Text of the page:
A deeply personal and very clever piece of storytelling, but Becoming Scheherazade feels more ephemeral than epic.
Becoming Scheherazade tells the story of Kamaal Hussain’s family, from his father’s political activism in Baghdad, to moving to the UK and living as gay, secular, and Arab.
It’s very difficult to criticise something like Becoming Scheherazade because it’s such a personal piece, and when a personal piece is as sincere and genuine as this it’s something that certainly deserves attention and engagement regardless of any gripes that can be had. And it’s not like the criticism I have for Becoming Scheherazade is about the place this story comes from or how its performed: simply put, it’s too short.
Hussain’s tale is absolutely personal, sincere, and genuine, and is a rare thing as Becoming Scheherazade is play about a non-white homosexual experience: a section that is desperately underrepresented in gay male theatre. But it’s not just about being gay. Hussain and their company, The Thief of Baghdad, is also committed to telling stories of Arab diaspora. So Becoming Scheherazade is more than just and LGBTQIA piece of theatre, and has much more depth and intrigue than simple sexuality. Indeed, it’s great to hear that this has been longlisted for an Amnesty International award. All of this means that Becoming Scheherazade is absolutely worth your time (especially, as it won’t take up much of it).
What’s great about Becoming Scheherazade is that it uses a very clever narrative device to tell Hussain’s family story. Hussain parallels his father and his’ tale with that of the Seven Voyages of Sinbad from 1001 Arabian Nights: a marvellous and witty cultural nod to who Hussain is as well as providing something original and interesting as to how Becoming Sheherazade plays out. The story itself is one that also sets out to challenge perceptions of LGBTQIA of Middle-Eastern origin and Hussain’s struggles with homophobia, xenophobia, and family politics makes this a deep and intricate tale.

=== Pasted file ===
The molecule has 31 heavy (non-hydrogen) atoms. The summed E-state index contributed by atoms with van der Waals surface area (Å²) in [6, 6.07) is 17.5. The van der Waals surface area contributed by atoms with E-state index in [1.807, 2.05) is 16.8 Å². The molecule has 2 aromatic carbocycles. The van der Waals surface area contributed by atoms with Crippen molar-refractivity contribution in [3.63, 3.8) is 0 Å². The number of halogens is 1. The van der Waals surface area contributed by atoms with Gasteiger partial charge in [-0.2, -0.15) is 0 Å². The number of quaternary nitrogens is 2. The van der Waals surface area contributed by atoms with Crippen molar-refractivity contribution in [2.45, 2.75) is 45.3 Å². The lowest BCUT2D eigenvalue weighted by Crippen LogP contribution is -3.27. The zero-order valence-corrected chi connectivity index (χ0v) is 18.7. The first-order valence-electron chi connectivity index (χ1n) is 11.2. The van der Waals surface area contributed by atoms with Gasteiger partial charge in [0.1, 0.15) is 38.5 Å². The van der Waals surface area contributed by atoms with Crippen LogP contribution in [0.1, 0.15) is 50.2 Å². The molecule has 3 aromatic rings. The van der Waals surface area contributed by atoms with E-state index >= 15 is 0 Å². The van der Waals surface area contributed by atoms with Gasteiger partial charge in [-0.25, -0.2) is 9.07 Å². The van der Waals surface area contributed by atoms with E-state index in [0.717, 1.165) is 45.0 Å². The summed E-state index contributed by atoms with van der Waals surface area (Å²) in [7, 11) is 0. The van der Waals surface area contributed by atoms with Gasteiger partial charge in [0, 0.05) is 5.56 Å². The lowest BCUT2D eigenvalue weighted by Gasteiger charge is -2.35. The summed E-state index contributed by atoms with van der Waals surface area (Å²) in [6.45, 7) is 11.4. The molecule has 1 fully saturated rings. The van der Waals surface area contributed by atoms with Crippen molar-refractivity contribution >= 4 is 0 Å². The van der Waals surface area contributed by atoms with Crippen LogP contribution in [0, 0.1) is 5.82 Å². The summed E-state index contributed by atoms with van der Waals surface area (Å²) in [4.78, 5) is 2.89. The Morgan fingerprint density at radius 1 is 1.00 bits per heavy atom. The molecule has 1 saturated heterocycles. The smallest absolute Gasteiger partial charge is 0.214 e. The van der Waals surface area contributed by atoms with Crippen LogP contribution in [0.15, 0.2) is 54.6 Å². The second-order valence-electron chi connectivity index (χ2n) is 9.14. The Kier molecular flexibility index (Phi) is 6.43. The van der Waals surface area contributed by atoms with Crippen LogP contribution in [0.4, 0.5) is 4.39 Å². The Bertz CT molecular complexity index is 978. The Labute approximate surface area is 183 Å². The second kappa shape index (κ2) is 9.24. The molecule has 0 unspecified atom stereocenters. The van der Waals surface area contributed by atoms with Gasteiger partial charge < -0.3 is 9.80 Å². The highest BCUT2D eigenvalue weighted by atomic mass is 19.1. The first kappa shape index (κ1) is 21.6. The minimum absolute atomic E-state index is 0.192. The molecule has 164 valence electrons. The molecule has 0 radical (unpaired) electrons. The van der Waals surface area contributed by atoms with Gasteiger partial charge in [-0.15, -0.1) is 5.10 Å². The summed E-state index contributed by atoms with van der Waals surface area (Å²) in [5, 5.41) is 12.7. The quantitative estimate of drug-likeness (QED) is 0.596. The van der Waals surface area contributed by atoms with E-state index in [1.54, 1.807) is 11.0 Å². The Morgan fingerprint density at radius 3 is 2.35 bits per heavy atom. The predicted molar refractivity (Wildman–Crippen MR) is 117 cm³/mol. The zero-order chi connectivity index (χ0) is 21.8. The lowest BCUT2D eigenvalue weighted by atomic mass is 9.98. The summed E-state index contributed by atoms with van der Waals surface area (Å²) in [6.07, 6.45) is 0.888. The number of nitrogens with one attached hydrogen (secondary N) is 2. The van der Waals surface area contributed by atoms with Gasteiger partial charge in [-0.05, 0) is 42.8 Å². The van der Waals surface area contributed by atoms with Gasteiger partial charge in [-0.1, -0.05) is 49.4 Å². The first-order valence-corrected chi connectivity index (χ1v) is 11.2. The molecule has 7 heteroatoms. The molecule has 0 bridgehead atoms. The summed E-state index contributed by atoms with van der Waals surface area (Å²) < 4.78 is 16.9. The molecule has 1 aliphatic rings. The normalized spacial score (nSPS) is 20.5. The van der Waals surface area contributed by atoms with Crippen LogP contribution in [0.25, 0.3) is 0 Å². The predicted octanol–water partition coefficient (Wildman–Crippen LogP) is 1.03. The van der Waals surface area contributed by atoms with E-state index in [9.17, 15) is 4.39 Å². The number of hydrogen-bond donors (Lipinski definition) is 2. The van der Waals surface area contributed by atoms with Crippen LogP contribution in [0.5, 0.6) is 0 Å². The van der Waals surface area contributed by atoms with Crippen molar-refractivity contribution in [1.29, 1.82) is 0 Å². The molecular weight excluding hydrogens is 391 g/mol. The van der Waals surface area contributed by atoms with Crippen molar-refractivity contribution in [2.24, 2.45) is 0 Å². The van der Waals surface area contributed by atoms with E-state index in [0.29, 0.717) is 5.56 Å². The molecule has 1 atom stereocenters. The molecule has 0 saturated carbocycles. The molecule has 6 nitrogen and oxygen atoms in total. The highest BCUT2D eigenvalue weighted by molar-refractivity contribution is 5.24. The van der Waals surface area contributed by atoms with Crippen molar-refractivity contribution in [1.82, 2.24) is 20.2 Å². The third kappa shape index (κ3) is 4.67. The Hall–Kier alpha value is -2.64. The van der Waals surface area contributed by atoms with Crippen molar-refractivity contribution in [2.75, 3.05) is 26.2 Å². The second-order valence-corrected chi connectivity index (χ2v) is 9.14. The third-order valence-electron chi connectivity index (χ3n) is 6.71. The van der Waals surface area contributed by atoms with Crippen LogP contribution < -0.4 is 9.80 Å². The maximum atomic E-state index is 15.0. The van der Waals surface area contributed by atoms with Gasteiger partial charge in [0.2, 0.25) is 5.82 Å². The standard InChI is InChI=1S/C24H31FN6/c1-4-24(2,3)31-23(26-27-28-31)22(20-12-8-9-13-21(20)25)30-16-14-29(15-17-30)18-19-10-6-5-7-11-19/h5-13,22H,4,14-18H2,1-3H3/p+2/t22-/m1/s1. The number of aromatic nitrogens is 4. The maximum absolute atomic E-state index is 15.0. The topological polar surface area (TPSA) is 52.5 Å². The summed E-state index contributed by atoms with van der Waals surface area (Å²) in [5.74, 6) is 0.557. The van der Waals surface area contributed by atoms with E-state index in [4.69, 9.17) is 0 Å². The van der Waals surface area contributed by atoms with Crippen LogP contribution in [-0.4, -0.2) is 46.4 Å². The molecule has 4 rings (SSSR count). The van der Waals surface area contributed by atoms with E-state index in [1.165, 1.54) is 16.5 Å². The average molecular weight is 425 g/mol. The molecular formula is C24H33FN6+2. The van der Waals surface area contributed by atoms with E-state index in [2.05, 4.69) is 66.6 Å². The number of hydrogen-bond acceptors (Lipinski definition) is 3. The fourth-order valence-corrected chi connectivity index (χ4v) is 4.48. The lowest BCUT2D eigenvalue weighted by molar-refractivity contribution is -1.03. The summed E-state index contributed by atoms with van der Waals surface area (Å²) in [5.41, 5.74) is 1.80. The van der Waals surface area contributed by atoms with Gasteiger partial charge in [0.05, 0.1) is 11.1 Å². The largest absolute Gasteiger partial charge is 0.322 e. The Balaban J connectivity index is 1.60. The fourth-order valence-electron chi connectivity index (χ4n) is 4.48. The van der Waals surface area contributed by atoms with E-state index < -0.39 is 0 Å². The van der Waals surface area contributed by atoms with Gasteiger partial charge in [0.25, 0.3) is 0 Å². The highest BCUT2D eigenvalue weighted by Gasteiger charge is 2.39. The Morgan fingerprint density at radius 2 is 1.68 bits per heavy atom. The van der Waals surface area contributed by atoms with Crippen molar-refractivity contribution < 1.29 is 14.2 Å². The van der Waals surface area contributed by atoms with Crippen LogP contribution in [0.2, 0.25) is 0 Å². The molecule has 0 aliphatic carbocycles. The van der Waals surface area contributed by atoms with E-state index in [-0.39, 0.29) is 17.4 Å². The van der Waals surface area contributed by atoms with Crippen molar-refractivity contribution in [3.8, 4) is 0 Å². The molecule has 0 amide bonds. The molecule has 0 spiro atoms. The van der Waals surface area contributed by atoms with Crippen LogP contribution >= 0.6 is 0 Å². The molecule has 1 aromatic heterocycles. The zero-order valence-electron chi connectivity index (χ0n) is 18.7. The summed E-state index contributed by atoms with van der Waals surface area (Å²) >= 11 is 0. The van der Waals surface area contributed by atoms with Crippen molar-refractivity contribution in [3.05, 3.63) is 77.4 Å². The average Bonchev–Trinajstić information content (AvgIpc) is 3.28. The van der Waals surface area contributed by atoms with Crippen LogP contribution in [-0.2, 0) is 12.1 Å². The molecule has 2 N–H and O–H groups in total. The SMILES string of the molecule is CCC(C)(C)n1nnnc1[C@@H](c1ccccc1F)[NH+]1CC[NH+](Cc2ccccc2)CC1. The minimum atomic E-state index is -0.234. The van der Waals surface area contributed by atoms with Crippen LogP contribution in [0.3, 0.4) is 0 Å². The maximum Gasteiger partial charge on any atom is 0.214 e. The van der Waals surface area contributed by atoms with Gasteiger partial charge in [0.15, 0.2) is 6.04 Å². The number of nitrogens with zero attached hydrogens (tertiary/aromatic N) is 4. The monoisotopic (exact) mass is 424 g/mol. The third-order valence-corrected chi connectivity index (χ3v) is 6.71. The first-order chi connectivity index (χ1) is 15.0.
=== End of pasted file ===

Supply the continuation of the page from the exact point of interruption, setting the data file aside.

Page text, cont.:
The only problem with Becoming Scheherazade is that it’s incredibly short and you never feel you’re not getting as much out of it as you could. Whilst Hussain’s lead up to his final “I am what I am” statement on who he is and how he lives his life is important, it just lacks a big impact. Although it doesn’t ever feel rushed, at around 30 minutes long it just feels ephemeral. But always leave your audience wanting more, right? And this is exactly what Becoming Scheherazade could do with: more of Hussain’s brilliant observation and insight to really bulk out the show to make it something even more edifying, especially in expanding on some of the points of his story which are intriguing but never really fully explored.
Hussain is a lovely storyteller. Gregarious and engaging, Becoming Scheherazade is sincere and captivating under Hussain’s retelling of it. There’s nothing gimmicky or over earnest here; it’s just pure and simple storytelling done with real heart and humanity.
Although a short story rather than an epic, Becoming Scheherazade is as beguiling as any one of the 1001 Arabian Nights.